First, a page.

Tripura Municipal Polls: What A Cautious Comparison With 2018 Assembly Election Numbers Tells Us
BJP exceeded expectations by a fair bit in Tripura municipal elections by winning 329 of 334 urban seats.
The scale of the swing to the BJP, and the TMC, from 2018 assembly elections to 2021 municipal elections provides us with clear trend-shifts; here's an analysis.
The Bharatiya Janata Party’s (BJP) stupendous performance under the stewardship of Chief Minister Biplab Kumar Deb, in Tripura’s municipal elections, and the national euphoria that win evoked among its supporters, both exceeded expectations by a fair bit.
Numerically, the BJP won 329 of 334 urban seats, or 99 per cent of the seats on offer, across 13 Municipal Councils, six Nagar Panchayats, and the prize – Agartala Municipal Corporation (AMC; where they swept all 51 seats). The combined opposition won only five seats: the Marxists (CPIM) won three, the Trinamool Congress (TMC) one, and Tipraha Indigenous Progressive Regional Alliance (TIPRA), a local party, one.
The vote shares distribution was just as lopsided: the BJP received a full 59 per cent of the popular urban vote, the TMC 24 per cent, and the CPIM around 13 per cent.
We can’t make a direct apples-to-apples comparison between these municipal elections and the 2018 assembly elections (which the BJP won surprisingly and handsomely by coming out of nowhere), because of the urban-rural skew (Tripura is only 26 per cent urbanised as per the last census), the final numbers aren’t out yet, and because people vote differently in local, state and national elections.
Consequently, the performance of a local party like the Indigenous Peoples Front of Tripura (IPFT), for example, which won 7 per cent of the votes and eight seats in the 2018 assembly elections, in largely rural, tribal-dominated areas, wouldn’t really come into play in these urban elections.
Nonetheless, the scale of the swing to the BJP, and the TMC, provides us with clear trend-shifts which may be analysed.
In 2018, the BJP’s remarkable surge was because of a block shift of Congress votes to them, with the Communists’ vote base remaining largely intact. In 2021, it appears that the BJP has attracted 5 per cent of the Communist vote and 10 per cent from others, to increase its vote base in urban areas by a remarkable 15 per cent.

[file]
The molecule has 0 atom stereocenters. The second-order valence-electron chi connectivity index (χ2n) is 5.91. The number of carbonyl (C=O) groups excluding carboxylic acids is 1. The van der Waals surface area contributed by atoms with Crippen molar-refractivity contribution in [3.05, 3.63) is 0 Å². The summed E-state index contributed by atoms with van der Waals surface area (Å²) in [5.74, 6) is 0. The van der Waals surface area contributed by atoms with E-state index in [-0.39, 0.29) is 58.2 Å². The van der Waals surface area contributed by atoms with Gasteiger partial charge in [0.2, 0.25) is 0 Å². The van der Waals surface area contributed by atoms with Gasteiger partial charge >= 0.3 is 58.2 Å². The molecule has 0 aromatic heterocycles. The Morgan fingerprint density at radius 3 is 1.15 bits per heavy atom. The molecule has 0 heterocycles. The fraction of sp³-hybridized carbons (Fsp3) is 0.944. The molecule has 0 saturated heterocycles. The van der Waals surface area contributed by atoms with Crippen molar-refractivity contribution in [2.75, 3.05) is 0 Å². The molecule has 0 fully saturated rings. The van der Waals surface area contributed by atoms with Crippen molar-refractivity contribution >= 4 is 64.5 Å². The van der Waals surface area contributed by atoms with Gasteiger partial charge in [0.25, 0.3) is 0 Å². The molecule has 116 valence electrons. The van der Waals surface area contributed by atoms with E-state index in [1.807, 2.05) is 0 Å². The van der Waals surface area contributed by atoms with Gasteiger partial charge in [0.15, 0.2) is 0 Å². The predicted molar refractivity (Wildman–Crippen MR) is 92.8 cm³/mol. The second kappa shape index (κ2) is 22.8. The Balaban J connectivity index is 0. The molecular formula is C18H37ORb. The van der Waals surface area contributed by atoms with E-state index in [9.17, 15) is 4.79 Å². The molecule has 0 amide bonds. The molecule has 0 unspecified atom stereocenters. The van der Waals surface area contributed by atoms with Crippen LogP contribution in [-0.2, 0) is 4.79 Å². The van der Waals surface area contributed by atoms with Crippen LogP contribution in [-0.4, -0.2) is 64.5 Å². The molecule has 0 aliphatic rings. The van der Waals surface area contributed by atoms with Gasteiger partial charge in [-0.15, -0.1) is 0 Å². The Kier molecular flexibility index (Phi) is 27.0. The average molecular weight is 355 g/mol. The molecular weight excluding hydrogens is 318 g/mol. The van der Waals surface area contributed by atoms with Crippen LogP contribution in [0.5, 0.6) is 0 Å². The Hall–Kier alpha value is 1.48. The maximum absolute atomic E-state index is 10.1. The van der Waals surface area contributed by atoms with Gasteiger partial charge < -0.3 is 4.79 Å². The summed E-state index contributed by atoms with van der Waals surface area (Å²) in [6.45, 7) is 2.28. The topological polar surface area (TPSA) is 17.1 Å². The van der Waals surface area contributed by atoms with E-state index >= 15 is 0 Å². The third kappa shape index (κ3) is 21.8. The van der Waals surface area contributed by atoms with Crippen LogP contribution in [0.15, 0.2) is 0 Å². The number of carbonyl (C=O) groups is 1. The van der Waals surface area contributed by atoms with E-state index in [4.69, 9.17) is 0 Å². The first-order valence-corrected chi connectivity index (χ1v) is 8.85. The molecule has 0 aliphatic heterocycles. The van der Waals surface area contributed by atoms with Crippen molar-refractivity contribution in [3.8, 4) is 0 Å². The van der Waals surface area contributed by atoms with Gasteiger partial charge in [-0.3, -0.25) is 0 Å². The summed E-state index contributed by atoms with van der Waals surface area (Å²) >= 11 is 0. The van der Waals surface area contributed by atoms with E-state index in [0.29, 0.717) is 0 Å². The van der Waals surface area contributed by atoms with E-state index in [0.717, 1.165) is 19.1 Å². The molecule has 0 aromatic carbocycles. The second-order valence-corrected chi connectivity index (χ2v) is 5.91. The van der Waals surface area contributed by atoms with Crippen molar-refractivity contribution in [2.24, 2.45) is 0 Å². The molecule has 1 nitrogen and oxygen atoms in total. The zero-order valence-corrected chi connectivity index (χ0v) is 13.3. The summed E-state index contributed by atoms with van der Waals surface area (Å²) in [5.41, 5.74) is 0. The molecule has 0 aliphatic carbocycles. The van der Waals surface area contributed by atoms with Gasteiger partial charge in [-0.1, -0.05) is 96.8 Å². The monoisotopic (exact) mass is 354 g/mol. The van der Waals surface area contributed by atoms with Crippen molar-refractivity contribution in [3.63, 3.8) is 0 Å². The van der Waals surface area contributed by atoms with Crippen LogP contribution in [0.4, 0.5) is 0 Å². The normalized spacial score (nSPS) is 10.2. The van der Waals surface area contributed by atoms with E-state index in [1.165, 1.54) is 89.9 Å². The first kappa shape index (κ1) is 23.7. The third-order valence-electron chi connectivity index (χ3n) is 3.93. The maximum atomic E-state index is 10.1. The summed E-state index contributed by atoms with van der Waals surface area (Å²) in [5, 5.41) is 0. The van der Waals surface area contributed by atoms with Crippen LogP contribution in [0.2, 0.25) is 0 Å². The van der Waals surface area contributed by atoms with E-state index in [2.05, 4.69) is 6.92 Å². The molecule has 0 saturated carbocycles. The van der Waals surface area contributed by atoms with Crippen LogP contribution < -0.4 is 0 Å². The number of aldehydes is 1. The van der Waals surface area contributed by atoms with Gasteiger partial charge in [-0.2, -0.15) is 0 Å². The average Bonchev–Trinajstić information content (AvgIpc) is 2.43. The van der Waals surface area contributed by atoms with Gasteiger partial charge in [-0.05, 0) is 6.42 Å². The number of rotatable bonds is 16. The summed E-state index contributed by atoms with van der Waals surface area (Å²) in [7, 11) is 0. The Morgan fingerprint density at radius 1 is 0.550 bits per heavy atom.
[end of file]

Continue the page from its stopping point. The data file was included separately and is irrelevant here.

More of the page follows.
The TMC, which was nowhere in 2018, now commands a quarter of the urban votes, almost all of which have come from the Communists. That has brought the Communists down to around 13 per cent; they are finished in Tripura for all practical purposes, since a number of the contests in rural areas, in 2018, were between the BJP and the IPFT.
Thus we see that Congress was decimated by the BJP in 2018 and the CPIM by the TMC in 2021. This marks the passing of a long age in Tripura politics, and the advent of a new one, with ramifications at the national level.
For the TMC, this certainly boosts their ongoing efforts to become a national party, but these dreams have severe limitations, since size matters in politics; Tripura, like Meghalaya or Goa, where the party seems to be making waves through PR campaigns and defections, is not Tamil Nadu, Uttar Pradesh or Maharashtra, for example, where the TMC would be hard-pressed to win a solitary seat on their own in the foreseeable few years.
For the Communists, it is the end of a long and sordid road. All they have left now is Kerala, and even there, it is only a matter of time before a national mood of supra-caste consolidation sweeps Marx’s spawn into the Arabian Sea.
For the Congress, the Tripura results are one more reason why they should realize that their real opposition is not the BJP anymore, but other opposition parties. In state after state, they are gradually being replaced by non-BJP forces, and not all the shenanigans and theatrics of Hathras or Dadri will put Humpty together back again.
For the BJP, these corporation results are a vindication of the visible primacy they have given to the North East since 2014, in general, and of the state unit’s performance in particular. Mainstream media had been mercilessly quick in 2018, to portray Deb as a newbie, but after three years of hard work in government, and at the grassroots, it is the Chief Minister of Tripura who is having the last laugh.
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